Ratio of Children to Women, 1920: A Study in the Differential Rate of Natural Increase in the United States

By Warren S. Thompson | Go to book overview

do exist, are quite negligible in their influence on conduct, on account of the repressive effect of environment or on account of the lack of any positively encouraging aspects of environment. If we could be at all certain that the natural inclination to reproduction was adequately measured in different people by the size of their families, it might greatly modify our attitude toward the differential birth rate in different classes of our population. But we are forced to conclude, in studying the actual situation, that there is no natural working out of hereditary inclinations apparent in our present birth rate. Social conditions rather than hereditary inclinations determine the greater part of the differentials we have been studying thus far.


SUMMARY

To sum up our findings with regard to these smaller cities, we may say that they are much like the larger cities in the operation of the measurable factors influencing the ratio of children to women. At no point do any directly opposed tendencies appear in the two groups. The distinctive features of modern urbanism which first become manifest in the larger cities soon penetrate into these smaller places, at least as regards those attitudes of mind affecting the raising of children.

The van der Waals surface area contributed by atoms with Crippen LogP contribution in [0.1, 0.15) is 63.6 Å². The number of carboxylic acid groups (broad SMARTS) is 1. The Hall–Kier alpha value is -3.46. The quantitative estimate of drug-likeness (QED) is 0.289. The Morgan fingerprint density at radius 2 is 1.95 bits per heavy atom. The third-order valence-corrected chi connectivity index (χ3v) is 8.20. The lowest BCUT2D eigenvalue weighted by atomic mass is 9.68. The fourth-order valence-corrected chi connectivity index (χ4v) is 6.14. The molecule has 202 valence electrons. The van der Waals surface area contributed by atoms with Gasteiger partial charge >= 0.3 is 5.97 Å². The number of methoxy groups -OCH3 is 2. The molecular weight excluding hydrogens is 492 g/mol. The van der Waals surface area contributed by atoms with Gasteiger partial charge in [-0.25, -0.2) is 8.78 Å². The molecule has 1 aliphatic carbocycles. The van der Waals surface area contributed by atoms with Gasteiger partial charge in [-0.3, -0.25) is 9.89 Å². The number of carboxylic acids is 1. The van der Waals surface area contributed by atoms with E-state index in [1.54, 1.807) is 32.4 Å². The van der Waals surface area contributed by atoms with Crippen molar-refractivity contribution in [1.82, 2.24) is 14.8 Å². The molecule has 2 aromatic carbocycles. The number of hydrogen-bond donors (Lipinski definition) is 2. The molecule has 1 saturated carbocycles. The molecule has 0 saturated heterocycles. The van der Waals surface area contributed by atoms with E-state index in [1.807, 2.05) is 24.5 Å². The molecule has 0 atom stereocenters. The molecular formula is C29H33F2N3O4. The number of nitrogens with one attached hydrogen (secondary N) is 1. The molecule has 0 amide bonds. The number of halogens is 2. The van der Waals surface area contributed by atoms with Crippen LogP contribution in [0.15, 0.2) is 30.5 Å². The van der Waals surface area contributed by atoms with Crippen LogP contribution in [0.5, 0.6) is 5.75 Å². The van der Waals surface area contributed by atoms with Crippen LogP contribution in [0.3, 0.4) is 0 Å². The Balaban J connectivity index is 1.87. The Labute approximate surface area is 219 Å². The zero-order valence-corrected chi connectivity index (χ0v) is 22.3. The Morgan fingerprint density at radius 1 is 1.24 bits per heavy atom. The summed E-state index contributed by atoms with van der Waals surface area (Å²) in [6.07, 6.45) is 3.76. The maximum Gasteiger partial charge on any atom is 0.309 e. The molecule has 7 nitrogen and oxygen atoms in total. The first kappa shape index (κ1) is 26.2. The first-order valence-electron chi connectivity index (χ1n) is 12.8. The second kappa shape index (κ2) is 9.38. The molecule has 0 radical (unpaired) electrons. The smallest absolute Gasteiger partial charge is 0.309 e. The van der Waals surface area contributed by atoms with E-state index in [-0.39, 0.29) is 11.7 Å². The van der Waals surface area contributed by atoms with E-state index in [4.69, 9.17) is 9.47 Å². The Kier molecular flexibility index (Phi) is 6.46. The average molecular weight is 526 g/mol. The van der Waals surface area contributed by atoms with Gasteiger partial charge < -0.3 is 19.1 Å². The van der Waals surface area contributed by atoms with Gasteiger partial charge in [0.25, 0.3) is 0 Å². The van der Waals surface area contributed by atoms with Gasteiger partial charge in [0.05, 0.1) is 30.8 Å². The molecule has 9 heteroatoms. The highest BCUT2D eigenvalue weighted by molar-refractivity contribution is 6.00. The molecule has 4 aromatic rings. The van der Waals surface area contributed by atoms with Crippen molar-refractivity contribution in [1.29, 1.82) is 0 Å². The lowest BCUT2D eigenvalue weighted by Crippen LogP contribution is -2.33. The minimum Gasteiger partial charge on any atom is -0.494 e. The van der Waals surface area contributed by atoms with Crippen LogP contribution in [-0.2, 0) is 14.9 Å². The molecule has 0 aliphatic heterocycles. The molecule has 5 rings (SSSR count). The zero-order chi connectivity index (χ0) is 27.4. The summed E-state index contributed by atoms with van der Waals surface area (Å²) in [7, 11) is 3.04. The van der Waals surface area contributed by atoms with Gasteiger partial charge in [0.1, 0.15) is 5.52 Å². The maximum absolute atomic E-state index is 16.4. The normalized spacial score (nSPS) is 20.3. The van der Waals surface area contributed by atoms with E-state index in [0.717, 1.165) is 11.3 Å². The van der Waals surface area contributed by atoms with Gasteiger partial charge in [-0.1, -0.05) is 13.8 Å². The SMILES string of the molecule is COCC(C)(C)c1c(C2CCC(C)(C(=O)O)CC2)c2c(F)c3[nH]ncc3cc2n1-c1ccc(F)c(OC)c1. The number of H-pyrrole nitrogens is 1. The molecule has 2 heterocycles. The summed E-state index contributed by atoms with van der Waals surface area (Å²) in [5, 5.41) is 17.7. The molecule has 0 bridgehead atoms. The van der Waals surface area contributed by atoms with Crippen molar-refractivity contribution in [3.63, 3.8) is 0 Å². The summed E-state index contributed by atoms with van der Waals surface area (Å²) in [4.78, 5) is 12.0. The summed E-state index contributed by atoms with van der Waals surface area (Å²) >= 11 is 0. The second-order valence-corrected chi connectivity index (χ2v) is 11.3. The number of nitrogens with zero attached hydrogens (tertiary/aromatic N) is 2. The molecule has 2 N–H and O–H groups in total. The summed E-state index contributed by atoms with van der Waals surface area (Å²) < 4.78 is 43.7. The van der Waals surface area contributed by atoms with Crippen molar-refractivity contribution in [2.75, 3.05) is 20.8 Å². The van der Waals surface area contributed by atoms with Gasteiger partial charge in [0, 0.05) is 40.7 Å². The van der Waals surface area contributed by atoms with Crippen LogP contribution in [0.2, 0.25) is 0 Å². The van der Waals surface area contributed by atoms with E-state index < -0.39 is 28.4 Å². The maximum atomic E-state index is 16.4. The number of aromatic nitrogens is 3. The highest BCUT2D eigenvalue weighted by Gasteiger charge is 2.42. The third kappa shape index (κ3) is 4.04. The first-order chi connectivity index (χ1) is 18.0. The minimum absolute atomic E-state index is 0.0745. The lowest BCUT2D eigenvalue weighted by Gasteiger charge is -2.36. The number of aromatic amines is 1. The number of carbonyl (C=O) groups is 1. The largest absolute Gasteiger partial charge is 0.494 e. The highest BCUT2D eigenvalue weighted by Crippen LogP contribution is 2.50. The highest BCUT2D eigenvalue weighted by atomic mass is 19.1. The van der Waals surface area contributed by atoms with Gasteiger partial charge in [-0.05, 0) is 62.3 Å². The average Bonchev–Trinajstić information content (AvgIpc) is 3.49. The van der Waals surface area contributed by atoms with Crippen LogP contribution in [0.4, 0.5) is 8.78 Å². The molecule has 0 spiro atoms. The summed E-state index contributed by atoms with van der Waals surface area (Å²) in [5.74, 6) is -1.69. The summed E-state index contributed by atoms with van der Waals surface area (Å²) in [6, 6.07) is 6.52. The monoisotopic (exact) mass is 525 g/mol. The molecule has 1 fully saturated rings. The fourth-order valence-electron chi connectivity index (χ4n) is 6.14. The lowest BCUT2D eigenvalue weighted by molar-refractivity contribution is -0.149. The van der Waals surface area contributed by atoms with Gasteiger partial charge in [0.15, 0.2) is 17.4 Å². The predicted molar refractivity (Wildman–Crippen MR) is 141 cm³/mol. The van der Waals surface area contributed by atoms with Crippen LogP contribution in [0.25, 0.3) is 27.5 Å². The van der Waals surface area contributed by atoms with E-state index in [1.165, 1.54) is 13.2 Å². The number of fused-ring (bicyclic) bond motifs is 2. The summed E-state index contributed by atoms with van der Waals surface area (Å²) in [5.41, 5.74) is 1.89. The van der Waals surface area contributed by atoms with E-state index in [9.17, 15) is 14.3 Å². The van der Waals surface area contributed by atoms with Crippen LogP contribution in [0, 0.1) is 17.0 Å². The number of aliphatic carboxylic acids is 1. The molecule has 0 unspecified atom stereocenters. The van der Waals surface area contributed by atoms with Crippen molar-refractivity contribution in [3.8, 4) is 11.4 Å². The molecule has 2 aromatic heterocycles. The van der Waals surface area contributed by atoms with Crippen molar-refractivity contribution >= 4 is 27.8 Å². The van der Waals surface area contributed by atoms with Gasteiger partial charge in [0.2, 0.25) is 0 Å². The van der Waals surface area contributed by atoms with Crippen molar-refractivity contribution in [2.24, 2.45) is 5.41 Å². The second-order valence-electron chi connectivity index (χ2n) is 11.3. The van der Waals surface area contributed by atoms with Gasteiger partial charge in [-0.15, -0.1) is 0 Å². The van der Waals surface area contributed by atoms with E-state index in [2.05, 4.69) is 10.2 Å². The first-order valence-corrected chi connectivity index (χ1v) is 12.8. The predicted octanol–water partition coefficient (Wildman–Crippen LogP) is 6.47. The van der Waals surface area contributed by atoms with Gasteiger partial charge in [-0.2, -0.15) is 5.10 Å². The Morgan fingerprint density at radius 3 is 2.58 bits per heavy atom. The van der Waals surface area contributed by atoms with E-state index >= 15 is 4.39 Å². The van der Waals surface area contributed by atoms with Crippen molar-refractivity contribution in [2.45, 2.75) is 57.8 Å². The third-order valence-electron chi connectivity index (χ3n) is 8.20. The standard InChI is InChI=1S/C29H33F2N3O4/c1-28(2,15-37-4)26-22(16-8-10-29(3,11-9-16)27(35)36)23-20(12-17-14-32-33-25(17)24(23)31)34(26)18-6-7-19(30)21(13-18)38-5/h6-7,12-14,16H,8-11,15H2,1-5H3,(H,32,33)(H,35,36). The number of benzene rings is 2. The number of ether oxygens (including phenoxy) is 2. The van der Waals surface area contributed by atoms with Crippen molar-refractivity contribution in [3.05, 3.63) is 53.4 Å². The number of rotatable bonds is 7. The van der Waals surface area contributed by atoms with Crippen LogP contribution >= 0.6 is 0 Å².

We have seen that some cities differ greatly from the others, but we have generally found a more or less satisfactory explanation of these differences in the particular circumstances existing in different localities which have impeded or abetted the spread of conditions favorable or unfavorable to the raising of children. In other words, the differences between cities appear to be based largely upon the degree of pressure felt by those raising children and the extent of their knowledge of methods of conception control. Some people feel the burden of children much more keenly than others; although this feeling of the burdensomeness of children, no doubt, is itself largely a measure of the extent to which the inclination to self-development in the individual has been encouraged at the expense of the inclination to reproduction. It seems evident that our present urban life tends to smother the inclination to reproduction under the avalanche of the individual's desires for pleasure and self-development. The modern city apparently furnishes abundant incitement to people to develop their personal qualities, particularly those that are immediately useful in attaining a desired status, and to work hard to satisfy all kinds of personal desires, but it furnishes little incentive to taking long time views or to the development of inclinations not of immediate use.

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